I’m very late posting today, and with little original content, but I hope you find some of the following articles interesting.
There has been an understandable deluge of analysis pouring out of every corner following Osama Bin Laden’s death. Here is a sample of a few of the more interesting ones:
James Fallows, writing for The Atlantic, analyzes the announcement of the event and speculates on the significance:
To his further shrewdness and credit, he invoked his predecessor by name when mentioning one of George W. Bush’s bravest and most important statements: “As we do, we must also reaffirm that the United States is not — and never will be — at war with Islam. I’ve made clear, just as President Bush did shortly after 9/11, that our war is not against Islam.”
Further Bush/Obama resonance: In the best speech of his presidency, his address to the Joint Session of Congress nine days after the 9/11 attacks, George W. Bush used this most memorable line: “Whether we bring our enemies to justice, or bring justice to our enemies, justice will be done.” Both Bush and Obama echoed that line tonight. Bush, in his statement: “the fight against terror goes on, but tonight America has sent an unmistakable message: No matter how long it takes, justice will be done.” Obama, in his speech: “On nights like this one, we can say to those families who have lost loved ones to al Qaeda’s terror: Justice has been done.
Echoing Chris’ earlier comments:
For years anti-terrorism experts have stressed the decentralized, self-sustaining nature of al Qaeda and related terrorist organizations around the world. The elimination of the celebrated symbol and inspiration of the movement will certainly not mean the end of terrorist threats, and in the short run could trigger revenge attacks.
But here is potentially the greatest significance of this news, apart from the “bringing justice to our enemies” satisfaction: it holds the potential of marking an end to the otherwise un-endable “Global War or Terror.”
Signifying an end to a “global war” does not mean the end of a threat. America faces a daily threat from crime; for the foreseeable future Americans and others will face a continuing threat of terrorist attack; the entire world faces a threat that the thousands of nuclear warheads still in existence could destroy millions, through accidental or deliberate misuse. But we classify all those as threats, requiring our continued vigilance and best efforts to prevent them.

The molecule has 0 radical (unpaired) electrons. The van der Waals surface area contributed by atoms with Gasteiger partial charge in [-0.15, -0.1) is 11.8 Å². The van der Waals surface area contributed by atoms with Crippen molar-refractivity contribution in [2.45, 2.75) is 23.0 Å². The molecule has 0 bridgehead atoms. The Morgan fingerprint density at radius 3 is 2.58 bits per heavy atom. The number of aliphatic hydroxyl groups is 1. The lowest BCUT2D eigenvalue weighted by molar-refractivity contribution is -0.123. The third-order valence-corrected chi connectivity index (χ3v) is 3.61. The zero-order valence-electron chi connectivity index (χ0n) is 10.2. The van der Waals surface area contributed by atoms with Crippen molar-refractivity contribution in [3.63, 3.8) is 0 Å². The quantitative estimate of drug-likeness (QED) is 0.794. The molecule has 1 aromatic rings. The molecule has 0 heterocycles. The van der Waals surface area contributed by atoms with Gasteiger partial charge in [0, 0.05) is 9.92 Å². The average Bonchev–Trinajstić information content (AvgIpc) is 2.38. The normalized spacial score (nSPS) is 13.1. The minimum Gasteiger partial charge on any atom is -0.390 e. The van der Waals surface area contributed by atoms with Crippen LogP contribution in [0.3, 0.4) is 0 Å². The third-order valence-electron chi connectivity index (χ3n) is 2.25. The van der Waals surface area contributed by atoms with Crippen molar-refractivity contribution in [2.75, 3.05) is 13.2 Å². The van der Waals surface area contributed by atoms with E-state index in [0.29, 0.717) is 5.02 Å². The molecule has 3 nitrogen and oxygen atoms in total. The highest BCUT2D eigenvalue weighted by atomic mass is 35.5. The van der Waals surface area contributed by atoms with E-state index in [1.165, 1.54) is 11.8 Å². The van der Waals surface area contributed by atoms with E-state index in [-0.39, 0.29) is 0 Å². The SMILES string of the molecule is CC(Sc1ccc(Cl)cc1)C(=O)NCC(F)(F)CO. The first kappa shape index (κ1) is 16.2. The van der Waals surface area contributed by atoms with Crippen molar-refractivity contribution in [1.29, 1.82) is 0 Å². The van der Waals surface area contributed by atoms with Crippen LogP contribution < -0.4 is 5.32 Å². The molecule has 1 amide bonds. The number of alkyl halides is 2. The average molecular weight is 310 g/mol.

These comments echo Fallows’ September 2006 insightful article “Declaring Victory” where he was ahead of many in calling for an end to the “war on terrorism:”
The United States is succeeding in its struggle against terrorism. The time has come to declare the war on terror over, so that an even more effective military and diplomatic campaign can begin.
“It is not the people al-Qaeda might kill that is the threat,” he [David Kilcullen] concluded. “Our reaction is what can cause the damage. It’s al-Qaeda plus our response that creates the existential danger.”
Since 9/11, this equation has worked in al-Qaeda’s favor. That can be reversed.
Noted terrorism analyst Bruce Hoffman challenges some conventional wisdom in the wake of Bin Laden’s death in the The National Interest:
First, the assumption was that he was hiding in a cave in some isolated mountain range, cut off equally from his supporters and from the creature comforts that make life as a fugitive more bearable. Yet we learn that he’s been living a stone’s throw from the Pakistani capital, both in comfort and relative anonymity. This in turn calls into question some of the assumptions about the aid and assistance he doubtlessly would have needed to receive from a variety of plotters to be located right under the nose of the government and its military and intelligence authorities. Also, the assumption was that Bin Laden was in such isolation and so cut off from communication that he’d nearly been reduced to a figurehead, a marginal character, in al-Qaeda’s operations and destiny. His presence in an urban hub, presumably with a variety of modes of contact, calls into question the supposedly hands-off, irrelevant role he had been believed to play in al-Qaeda’s strategy and perhaps even day-to-day operations. Indeed, it may have been his active participation in key al-Qaeda decision-making and operational matters that allowed us to track him to his hideout—there must have been an unusual number people coming and going, functioning essentially as couriers. It may thus be that he’s had much more of a role in al-Qaeda than we believed.
Steve Coll, President of the New America Foundation, covers an array of issues in a New Yorker piece, including:
On where he was found
On who was living with Bin Laden
On what bin Laden’s death means for Al Qaeda
On the hunt itself
You want more? How about a discussion on Bin Laden’s death and what it might mean for the war on terrorism, relations with Pakistan, and the situation on the ground in Afghanistan with a former CIA agent who dealt with the Pakistani security services, a Ranger who served as “Counterinsurgency Advisory and Assistance Team International Security Assistance Forces Afghanistan,” and a Pakistani journalist: